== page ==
2. The Telegraph: It's all in the telling: Why Europe's approach to the AstraZeneca jab differs from ours. Different circumstances and regulatory judgments about risk explain more than politics and a clash of nations. See the 2nd article below if you can't access this.

The UK: A huge ‘side-effect’ which perhaps only rapid effective vaccination can ameliorate: NHS England data shows there's been a ‘shocking’ rise in cancer patients not being treated due to Covid-19 concerns. Fears have been raised that survival rates are going backwards. 

Cosas de España/Galiza

More trouble for Brits trying to get to Spain without a TIE.

And possibly why this is happening.

The Spanish Stonehenge - The Dolmen of Guadalperal. 

Directly opposite my house on the other side of Pontevedra city, there’s a massive horizontal gash in the hillside. This is the future - unnecessary? - A57 by-pass. On  which work hasn’t been done for months. Possibly more than a year. This seems to because there’s a spat between the regional and national governments as to when work should re-start. So, it could well be Pontevedra’s version of the AVE high-speed train and I might not see the completion of the road in my life-time. After all, the A54 from Santiago to Lugo still doesn’t arrive there, years after it reached wherever it currently ends.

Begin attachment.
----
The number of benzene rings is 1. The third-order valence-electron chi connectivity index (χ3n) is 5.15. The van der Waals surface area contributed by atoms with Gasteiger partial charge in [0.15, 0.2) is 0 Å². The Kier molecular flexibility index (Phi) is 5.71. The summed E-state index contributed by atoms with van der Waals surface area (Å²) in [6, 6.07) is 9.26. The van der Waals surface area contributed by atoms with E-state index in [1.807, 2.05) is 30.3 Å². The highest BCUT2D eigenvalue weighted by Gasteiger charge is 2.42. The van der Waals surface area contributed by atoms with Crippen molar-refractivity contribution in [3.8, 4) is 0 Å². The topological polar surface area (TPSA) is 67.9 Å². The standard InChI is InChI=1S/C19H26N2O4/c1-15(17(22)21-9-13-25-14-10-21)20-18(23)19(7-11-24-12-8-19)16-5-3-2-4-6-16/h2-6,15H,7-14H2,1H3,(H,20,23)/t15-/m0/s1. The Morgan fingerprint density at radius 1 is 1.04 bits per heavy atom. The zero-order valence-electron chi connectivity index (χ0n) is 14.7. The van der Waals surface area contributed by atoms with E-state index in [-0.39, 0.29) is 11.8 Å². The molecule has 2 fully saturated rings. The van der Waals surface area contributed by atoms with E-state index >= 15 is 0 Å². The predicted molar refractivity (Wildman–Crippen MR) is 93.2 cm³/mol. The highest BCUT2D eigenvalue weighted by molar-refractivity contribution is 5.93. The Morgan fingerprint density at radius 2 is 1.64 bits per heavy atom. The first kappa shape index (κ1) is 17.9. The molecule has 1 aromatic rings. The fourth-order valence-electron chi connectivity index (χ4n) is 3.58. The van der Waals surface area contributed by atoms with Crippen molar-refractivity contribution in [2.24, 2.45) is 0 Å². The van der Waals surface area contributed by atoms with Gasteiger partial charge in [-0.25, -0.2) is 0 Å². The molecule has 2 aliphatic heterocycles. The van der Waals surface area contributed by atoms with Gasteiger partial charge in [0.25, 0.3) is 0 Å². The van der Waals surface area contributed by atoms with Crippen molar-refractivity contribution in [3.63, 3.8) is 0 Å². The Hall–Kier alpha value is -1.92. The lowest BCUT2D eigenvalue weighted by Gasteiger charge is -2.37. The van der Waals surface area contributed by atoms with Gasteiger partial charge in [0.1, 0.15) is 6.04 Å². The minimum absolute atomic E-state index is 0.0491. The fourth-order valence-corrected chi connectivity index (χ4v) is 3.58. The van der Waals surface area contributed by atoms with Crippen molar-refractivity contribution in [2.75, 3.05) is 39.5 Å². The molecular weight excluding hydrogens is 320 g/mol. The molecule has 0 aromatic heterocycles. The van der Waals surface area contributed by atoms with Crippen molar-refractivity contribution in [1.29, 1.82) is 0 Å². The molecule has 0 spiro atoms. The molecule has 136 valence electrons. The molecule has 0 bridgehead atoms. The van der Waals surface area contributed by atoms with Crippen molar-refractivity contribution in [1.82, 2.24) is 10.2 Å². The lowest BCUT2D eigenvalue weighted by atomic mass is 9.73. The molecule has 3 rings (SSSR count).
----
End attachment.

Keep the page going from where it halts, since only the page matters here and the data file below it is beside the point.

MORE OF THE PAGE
María's Level Ground: Day 7.

The UK

Richard North on the recent royal death: The excessive coverage diminishes the event. Gone are those two crucial elements of dignity and restraint, the exaggerated response inviting irritation and even ridicule in what should be a solemn occasion.  So marked is the retreat from anything resembling a news agenda, that it has prompted the Independent to publish a piece headed: “All the news you missed amid wall-to-wall Prince Philip coverage”

A Times columnist: A death turned into a circus. How he would have hated all this flannel. What, she asked, was the point of it? Her own reply: Arse-covering mostly.

Here in Spain, there was less reverence. Here, for example, is a chap in El Mundo: Philip of Edinburgh: the hedonist and womaniser who realised his role was to inseminate the Queen and take a step backwards. Perhaps Philip is the example of the perfect consort of our time, more so than  the late Henrik, former husband of Queen Margaret of Denmark and, of course, the disgraced Prince Claus, who ended up as a victim, as he was the husband of Queen Beatrix of the Netherlands.

Elsewhere, El Mundo reports that: For more than 7 decades, the marriage between Elizabeth II and Prince Philip has been rock-solid, although at various times there has been talk of problems between the couple and some alleged infidelities on the part of the Duke, which have always been denied in public. Despite living under guard, it is said that he always found the opportunity to satisfy his desires, even to share women with a friend. He was linked to women such as Daphne du Maurier, married to a man who worked in the prince's office; Hélène Cordet, his childhood friend and mother of one of his godchildren; Pat Kirkwood, one of the most beautiful and reputed artists in London with legs so beautiful they were known as 'the 8th wonder of the world'. One of his most talked-about affairs was, in the 1970s, with Susan Ferguson, mother of the Duchess of York, Sarah, ex of his son Andrew.